Fungal cultures in minimal medium containing hydroquinone were in

Fungal cultures in minimal medium containing hydroquinone were incubated at several times to ensure different degradation yields. Fungal mycelium was then separated by centrifugation and the supernatants

buffered to pH 7.4 and isotonic conditions. Those samples obtained after fungal treatment (AFT) were then added to selleck inhibitor the fibroblast and HCT116 cells growing in McCoýs medium ( Fig. 2). Cell survival was evaluated by a well-established method based on the fluorescent conversion of a redox indicator (Alamar Blue®) after 24 h of culture on AFT samples. Controls were provided by fibroblasts and HCT116 cells cultivated exactly for the same periods of time in plain MMFe medium i.e. in which the fraction of saline medium was freshly prepared without hydroquinone. The data shows a strong correlation between higher remaining concentrations of hydroquinone and reduced survival of HCT116 cells ( Fig. 2). A different survival pattern was observed on fibroblasts; data depicted in Fig. 2 shows that concentrations of 33.6 μM of hydroquinone obtained after fungal treatment can reduce approximately 70% of the survival of fibroblasts cells. These data suggests that P. chrysogenum TSA HDAC clinical trial var. halophenolicum produces one

or more metabolites during hydroquinone degradation that increase its toxicity, in particularly to fibroblasts cells. On the other hand, the salt medium composition (controls) did not affect cell viability. To further address whether hydroquinone itself did play the key role in reduced survival of human cells, we cultivated HCT116 cells in medium in which hydroquinone had been reduced to undetectable levels by P. chrysogenum from initial concentrations

of 4541 or 7265 μM ( Fig. 3). The results show that, irrespectively of the initial concentration of hydroquinone, survival of HCT116 cells is only minimally affected when compared to controls cultured in freshly prepared salt medium ( Fig. 2 and Fig. 3). Importantly, when purified hydroquinone was added back to a final concentration of 227 μM, survival of HCT116 cells were reduced to levels comparable to those observed when hydroquinone reached similar concentrations via P. chrysogenum-dependent degradation ( Fig. 2 and Fig. 3). Together, these data demonstrate that P. chrysogenum Benzatropine var. halophenolicum is able to reduce the toxicity exerted by hydroquinone on cultured human cells. We subsequently tested whether the capacity P. chrysogenum to eliminate the negative effect of hydroquinone on fibroblasts and HCT116 cells observed previously, was due to the hydroquinone degradation to undetectable levels in culture. To do so, batch cultures with P. chrysogenum var. halophenolicum and hydroquinone at different initial concentrations of 4541 and 7265 μM in saline liquid media (MMFe) were performed. The results are shown in Fig. 4.

In the second set of experiments, we evaluated the effect of bana

In the second set of experiments, we evaluated the effect of banana flour supplementation on the intestinal anti-inflammatory activity of prednisolone to determine whether banana flour improves the pharmacologic activity of this glucocorticoid that is currently used in treatment of human IBD. Our results revealed that the combined use of a 10% banana flour diet with prednisolone was effective for preventing the intestinal inflammatory

process, as demonstrated by the improvement in the Selleckchem RAD001 macroscopic, microscopic, histologic, and biochemical inflammatory parameters evaluated. This preventive effect was more pronounced than those observed after a single administration of prednisolone, the use of the 10% and 20% banana flour diet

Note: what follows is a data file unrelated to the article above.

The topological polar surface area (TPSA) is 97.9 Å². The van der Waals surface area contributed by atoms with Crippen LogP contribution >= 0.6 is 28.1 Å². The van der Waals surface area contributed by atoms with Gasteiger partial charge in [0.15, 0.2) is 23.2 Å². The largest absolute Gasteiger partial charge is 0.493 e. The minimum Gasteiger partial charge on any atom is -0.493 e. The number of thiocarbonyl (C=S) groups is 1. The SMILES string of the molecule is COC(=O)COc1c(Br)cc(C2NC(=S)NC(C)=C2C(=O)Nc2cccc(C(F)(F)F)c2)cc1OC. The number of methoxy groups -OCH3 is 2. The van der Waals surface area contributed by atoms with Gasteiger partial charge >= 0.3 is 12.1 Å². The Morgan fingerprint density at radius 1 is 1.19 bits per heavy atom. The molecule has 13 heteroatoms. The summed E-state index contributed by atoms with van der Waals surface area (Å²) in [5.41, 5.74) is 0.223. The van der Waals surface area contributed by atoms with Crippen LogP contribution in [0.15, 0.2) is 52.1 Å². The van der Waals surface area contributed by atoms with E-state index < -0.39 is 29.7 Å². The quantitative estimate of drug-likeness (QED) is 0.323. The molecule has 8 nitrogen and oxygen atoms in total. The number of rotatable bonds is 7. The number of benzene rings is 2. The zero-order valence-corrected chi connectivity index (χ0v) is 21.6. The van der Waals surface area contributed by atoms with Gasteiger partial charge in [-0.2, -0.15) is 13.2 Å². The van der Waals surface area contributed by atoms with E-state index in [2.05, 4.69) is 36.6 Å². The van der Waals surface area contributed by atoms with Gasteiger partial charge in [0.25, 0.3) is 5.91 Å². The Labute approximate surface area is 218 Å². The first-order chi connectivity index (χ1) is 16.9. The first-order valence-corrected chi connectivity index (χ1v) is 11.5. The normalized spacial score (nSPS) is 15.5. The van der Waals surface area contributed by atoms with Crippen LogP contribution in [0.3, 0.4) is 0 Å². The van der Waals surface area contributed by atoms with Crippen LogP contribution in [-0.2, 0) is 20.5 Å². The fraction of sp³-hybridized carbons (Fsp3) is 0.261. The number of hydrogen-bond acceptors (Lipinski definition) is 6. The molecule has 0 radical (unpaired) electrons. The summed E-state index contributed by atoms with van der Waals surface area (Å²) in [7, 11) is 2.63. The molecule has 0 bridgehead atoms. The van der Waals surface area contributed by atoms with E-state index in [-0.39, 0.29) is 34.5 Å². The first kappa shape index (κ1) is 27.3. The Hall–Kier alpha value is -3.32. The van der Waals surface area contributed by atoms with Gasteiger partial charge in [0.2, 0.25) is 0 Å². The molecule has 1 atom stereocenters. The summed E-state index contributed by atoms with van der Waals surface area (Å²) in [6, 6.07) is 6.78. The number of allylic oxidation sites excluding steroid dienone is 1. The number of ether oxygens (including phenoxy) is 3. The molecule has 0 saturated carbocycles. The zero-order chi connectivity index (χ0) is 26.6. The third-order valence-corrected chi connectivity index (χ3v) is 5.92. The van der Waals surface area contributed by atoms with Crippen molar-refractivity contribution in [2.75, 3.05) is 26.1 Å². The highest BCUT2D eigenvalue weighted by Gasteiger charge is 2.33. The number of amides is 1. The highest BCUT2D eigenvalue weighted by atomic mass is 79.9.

alone, or the 20% banana flour diet combined with prednisolone. The fruits of the green dwarf banana are rich in starch, primarily presented as resistant starch [10], which GDC-0449 order can act as a substrate yielding high levels of butyrate [28], an SCFA that improves gastrointestinal health, immune surveillance, and the growth and differentiation of enterocytes [6], [29] and [30]. Recent studies have shown that after 7 days of supplementation with resistant starch, chronically inflamed rats had the same butyrate uptake as rats fed on the basal diet [30]. In fact, prebiotic foodstuffs derived from resistant starch were suggested to be effective in the amelioration of colitis in both clinical and animal studies [28] and [30]. Green dwarf banana flour has been chosen as a starch source because of the high content of resistant Dapagliflozin starch, whereas banana fruit is considered to be one of the few sources of this resistant starch available in an ordinary meal [11] and [31]. In addition to the great value of resistant starch as a source of butyrate, resistant starch 2, a starch type present in green dwarf bananas, is also rich in amylose, which increases SCFA production and Bifidobacterium spp and Lactobacillus spp growth in the gut [32], [33], [34] and [35]. In our experimental conditions, the intestinal anti-inflammatory effect of the banana flour diet was not related

to prebiotic properties because no improvement in bacterial growth and development was observed. However, the methods used to determine bacterial growth and development are limited, and new studies are necessary, particularly using other experimental models of colitis, such as dextran sulfate sodium, and a more appropriate and specific culture medium. The role of the reactive metabolites of oxygen and nitrogen in the pathophysiology of IBD has been reported [36]. Although the specific pathways leading to cellular damage are not completely understood, oxidative stress is a potential etiologic and/or triggering factor for IBD, and antioxidant therapy can constitute an interesting approach in the regulation of this intestinal inflammation condition [37].